Preserve those old, yellowed newspaper clippings and organize them into your own family news file.
Does your family archive hold yellowed and crumbling news clippings from years gone by? If so, you have a lot more than an old newspaper in your hands. You own a piece of history that’s becoming more rare each day. But unfortunately, that same clipping is a toxic time bomb that can damage anything it touches, turning artifacts into archival junk in just a few short years.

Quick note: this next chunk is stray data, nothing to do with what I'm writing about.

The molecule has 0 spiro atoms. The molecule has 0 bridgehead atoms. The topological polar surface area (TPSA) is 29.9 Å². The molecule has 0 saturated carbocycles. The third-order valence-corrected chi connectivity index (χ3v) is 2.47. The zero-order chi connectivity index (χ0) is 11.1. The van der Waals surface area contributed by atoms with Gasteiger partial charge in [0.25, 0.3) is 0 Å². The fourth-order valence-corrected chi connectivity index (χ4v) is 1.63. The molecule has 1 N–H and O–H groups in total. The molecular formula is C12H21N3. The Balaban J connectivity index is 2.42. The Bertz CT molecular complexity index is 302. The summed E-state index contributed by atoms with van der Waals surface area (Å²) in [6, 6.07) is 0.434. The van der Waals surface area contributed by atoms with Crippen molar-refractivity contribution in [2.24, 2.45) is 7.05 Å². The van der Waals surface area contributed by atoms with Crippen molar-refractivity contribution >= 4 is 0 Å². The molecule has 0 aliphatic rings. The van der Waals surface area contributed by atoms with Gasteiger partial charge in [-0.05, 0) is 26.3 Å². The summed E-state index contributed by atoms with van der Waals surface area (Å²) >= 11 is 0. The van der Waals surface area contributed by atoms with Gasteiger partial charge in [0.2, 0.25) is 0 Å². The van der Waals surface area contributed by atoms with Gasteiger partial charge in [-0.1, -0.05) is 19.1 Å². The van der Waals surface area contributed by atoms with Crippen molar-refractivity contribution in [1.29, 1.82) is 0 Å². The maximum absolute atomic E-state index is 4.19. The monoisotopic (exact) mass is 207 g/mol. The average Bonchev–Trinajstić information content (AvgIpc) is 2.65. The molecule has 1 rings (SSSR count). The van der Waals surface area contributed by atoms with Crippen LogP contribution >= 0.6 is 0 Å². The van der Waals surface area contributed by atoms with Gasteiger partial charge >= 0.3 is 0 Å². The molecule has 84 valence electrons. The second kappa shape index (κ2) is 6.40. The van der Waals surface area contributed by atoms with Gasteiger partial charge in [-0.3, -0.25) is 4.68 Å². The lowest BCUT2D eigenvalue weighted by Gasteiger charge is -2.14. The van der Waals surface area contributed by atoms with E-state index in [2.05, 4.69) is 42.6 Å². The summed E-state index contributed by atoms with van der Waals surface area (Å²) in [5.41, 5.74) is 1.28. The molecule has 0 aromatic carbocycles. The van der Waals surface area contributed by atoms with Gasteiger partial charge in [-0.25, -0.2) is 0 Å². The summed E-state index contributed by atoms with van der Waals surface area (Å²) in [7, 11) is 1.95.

It’s the very nature of newspapers to be short-lived: Yesterday’s headlines are constantly being replaced by today’s breaking news. Newsprint is so acidic that some museums routinely copy news clippings and destroy the originals. Early broadsheets and newspapers were printed on paper made from the cotton rag pulp, but by the 1880s most newspapers were printed on cheap paper made from untreated wood pulp. The high concentration of acid and lignin in this type of newsprint causes the paper fibers to break down when exposed to heat, light, air, and pollutants.